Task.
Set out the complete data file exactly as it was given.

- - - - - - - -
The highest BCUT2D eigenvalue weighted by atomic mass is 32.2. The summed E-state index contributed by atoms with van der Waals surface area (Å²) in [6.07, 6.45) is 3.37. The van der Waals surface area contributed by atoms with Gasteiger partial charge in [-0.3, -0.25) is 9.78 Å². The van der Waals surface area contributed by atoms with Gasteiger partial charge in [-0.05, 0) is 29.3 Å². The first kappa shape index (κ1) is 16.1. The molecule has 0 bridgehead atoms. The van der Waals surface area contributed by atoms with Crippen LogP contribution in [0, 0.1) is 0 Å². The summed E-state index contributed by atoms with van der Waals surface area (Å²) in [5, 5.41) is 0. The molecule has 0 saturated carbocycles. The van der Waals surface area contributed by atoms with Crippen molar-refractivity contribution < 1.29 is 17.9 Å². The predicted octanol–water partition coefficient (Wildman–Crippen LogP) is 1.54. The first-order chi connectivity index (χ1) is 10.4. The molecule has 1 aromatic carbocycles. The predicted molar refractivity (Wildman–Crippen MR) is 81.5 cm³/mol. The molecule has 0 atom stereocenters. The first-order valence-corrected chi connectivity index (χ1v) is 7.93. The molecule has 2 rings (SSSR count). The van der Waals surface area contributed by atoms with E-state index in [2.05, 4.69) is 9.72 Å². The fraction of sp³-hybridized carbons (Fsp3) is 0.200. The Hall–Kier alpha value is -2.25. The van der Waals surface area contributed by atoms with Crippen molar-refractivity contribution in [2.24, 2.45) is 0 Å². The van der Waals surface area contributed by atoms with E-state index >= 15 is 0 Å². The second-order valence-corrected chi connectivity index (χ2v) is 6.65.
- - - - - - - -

The highest BCUT2D eigenvalue weighted by atomic mass is 32.2. The summed E-state index contributed by atoms with van der Waals surface area (Å²) in [6.07, 6.45) is 3.37. The van der Waals surface area contributed by atoms with Gasteiger partial charge in [-0.3, -0.25) is 9.78 Å². The van der Waals surface area contributed by atoms with Gasteiger partial charge in [-0.05, 0) is 29.3 Å². The first kappa shape index (κ1) is 16.1. The molecule has 0 bridgehead atoms. The van der Waals surface area contributed by atoms with Crippen LogP contribution in [0, 0.1) is 0 Å². The summed E-state index contributed by atoms with van der Waals surface area (Å²) in [5, 5.41) is 0. The molecule has 0 saturated carbocycles. The van der Waals surface area contributed by atoms with Crippen molar-refractivity contribution < 1.29 is 17.9 Å². The predicted octanol–water partition coefficient (Wildman–Crippen LogP) is 1.54. The first-order chi connectivity index (χ1) is 10.4. The molecule has 1 aromatic carbocycles. The predicted molar refractivity (Wildman–Crippen MR) is 81.5 cm³/mol. The molecule has 0 atom stereocenters. The first-order valence-corrected chi connectivity index (χ1v) is 7.93. The molecule has 2 rings (SSSR count). The van der Waals surface area contributed by atoms with E-state index in [2.05, 4.69) is 9.72 Å². The fraction of sp³-hybridized carbons (Fsp3) is 0.200. The Hall–Kier alpha value is -2.25. The van der Waals surface area contributed by atoms with Crippen molar-refractivity contribution in [2.24, 2.45) is 0 Å². The van der Waals surface area contributed by atoms with E-state index >= 15 is 0 Å². The second-order valence-corrected chi connectivity index (χ2v) is 6.65.